General Motors said it may resume paying dividends next year after a recovery in the global car market drove its third-quarter profits higher.
The Detroit automaker’s net income surged 74 per cent to $4bn from the same period a year ago, even as revenue stayed flat at just under $36bn. Adjusted earnings per share climbed 65 per cent to $2.83, surpassing the $1.83 a share forecast by the 12 analysts polled by FactSet.
Chief executive Mary Barra said the quarter’s performance was driven by the industry’s recovery in the US and China, as well as strong average transaction prices, especially for pick-ups.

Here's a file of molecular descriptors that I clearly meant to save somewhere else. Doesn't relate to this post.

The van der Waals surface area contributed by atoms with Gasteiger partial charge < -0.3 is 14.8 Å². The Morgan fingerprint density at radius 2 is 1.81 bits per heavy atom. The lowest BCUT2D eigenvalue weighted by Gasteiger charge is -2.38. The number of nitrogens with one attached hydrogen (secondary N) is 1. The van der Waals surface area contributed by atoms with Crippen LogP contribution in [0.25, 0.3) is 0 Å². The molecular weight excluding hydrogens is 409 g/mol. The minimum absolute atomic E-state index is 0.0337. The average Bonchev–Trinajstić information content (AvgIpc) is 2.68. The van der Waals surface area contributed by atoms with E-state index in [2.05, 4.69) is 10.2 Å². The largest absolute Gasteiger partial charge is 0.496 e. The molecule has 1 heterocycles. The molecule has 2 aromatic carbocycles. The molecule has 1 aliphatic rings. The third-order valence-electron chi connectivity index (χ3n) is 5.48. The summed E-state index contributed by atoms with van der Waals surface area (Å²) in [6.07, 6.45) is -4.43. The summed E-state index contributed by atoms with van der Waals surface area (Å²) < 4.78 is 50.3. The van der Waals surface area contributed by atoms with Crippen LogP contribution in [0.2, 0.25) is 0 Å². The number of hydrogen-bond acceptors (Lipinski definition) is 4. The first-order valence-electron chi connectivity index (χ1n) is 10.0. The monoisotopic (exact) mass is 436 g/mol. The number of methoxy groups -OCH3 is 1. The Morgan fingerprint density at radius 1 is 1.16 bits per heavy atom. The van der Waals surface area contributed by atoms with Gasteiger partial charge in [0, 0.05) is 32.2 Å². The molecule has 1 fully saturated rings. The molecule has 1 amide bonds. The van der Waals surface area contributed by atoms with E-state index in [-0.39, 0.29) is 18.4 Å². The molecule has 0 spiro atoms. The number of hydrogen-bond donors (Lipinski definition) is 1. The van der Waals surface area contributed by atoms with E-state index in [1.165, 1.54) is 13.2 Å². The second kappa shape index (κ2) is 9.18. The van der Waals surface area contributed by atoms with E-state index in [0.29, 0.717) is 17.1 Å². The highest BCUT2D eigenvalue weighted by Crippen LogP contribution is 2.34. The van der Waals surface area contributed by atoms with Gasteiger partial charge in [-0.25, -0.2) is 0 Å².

“If our current recovery continues, we anticipate reinstating a
dividend at the appropriate level, that balances various capital
allocation priorities,” Ms Barra said. “We know this is a priority for
investors,” she added.
GM, Ford and Fiat Chrysler all shut down factories in the spring as the first wave of Covid-19 infections swept through the US. The production halt tightened the supply of vehicles, and since the plants reopened, the Big Three automakers have scrambled to meet demand.
Some of the higher pricing is a sign that GM’s push to reach a broader market, including buyers of luxury